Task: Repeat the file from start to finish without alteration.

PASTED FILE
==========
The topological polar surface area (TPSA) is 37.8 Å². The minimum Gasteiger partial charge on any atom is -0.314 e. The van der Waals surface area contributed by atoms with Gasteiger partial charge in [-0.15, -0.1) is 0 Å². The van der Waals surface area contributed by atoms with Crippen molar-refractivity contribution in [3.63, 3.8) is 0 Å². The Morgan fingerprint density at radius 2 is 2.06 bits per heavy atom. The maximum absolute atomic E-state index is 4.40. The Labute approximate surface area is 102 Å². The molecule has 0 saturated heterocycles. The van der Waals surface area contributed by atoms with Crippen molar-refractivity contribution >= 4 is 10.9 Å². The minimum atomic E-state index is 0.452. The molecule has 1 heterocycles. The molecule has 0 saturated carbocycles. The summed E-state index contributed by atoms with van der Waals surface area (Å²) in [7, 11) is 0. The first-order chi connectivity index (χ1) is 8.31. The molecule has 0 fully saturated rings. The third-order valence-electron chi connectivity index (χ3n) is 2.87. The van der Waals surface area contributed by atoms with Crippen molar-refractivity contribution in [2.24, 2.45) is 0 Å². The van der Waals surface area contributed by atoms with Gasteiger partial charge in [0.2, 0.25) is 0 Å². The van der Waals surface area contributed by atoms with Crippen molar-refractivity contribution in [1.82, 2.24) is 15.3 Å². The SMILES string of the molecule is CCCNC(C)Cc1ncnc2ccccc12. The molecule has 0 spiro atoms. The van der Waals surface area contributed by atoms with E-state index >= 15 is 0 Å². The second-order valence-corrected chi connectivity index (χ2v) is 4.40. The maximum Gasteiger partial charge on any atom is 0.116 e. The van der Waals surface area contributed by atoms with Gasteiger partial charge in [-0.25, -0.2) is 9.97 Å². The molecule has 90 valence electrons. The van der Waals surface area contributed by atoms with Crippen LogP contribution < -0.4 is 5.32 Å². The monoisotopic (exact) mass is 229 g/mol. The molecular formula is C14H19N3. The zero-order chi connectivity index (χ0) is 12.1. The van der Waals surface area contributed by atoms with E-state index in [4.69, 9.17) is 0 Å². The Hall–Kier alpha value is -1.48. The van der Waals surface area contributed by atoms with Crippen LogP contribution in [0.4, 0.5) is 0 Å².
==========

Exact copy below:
The topological polar surface area (TPSA) is 37.8 Å². The minimum Gasteiger partial charge on any atom is -0.314 e. The van der Waals surface area contributed by atoms with Gasteiger partial charge in [-0.15, -0.1) is 0 Å². The van der Waals surface area contributed by atoms with Crippen molar-refractivity contribution in [3.63, 3.8) is 0 Å². The Morgan fingerprint density at radius 2 is 2.06 bits per heavy atom. The maximum absolute atomic E-state index is 4.40. The Labute approximate surface area is 102 Å². The molecule has 0 saturated heterocycles. The van der Waals surface area contributed by atoms with Crippen molar-refractivity contribution >= 4 is 10.9 Å². The minimum atomic E-state index is 0.452. The molecule has 1 heterocycles. The molecule has 0 saturated carbocycles. The summed E-state index contributed by atoms with van der Waals surface area (Å²) in [7, 11) is 0. The first-order chi connectivity index (χ1) is 8.31. The molecule has 0 fully saturated rings. The third-order valence-electron chi connectivity index (χ3n) is 2.87. The van der Waals surface area contributed by atoms with Crippen molar-refractivity contribution in [2.24, 2.45) is 0 Å². The van der Waals surface area contributed by atoms with Gasteiger partial charge in [0.2, 0.25) is 0 Å². The van der Waals surface area contributed by atoms with Crippen molar-refractivity contribution in [1.82, 2.24) is 15.3 Å². The SMILES string of the molecule is CCCNC(C)Cc1ncnc2ccccc12. The molecule has 0 spiro atoms. The van der Waals surface area contributed by atoms with E-state index >= 15 is 0 Å². The second-order valence-corrected chi connectivity index (χ2v) is 4.40. The maximum Gasteiger partial charge on any atom is 0.116 e. The van der Waals surface area contributed by atoms with Gasteiger partial charge in [-0.25, -0.2) is 9.97 Å². The molecule has 90 valence electrons. The van der Waals surface area contributed by atoms with Crippen LogP contribution < -0.4 is 5.32 Å². The monoisotopic (exact) mass is 229 g/mol. The molecular formula is C14H19N3. The zero-order chi connectivity index (χ0) is 12.1. The van der Waals surface area contributed by atoms with E-state index in [4.69, 9.17) is 0 Å². The Hall–Kier alpha value is -1.48. The van der Waals surface area contributed by atoms with Crippen LogP contribution in [0.4, 0.5) is 0 Å².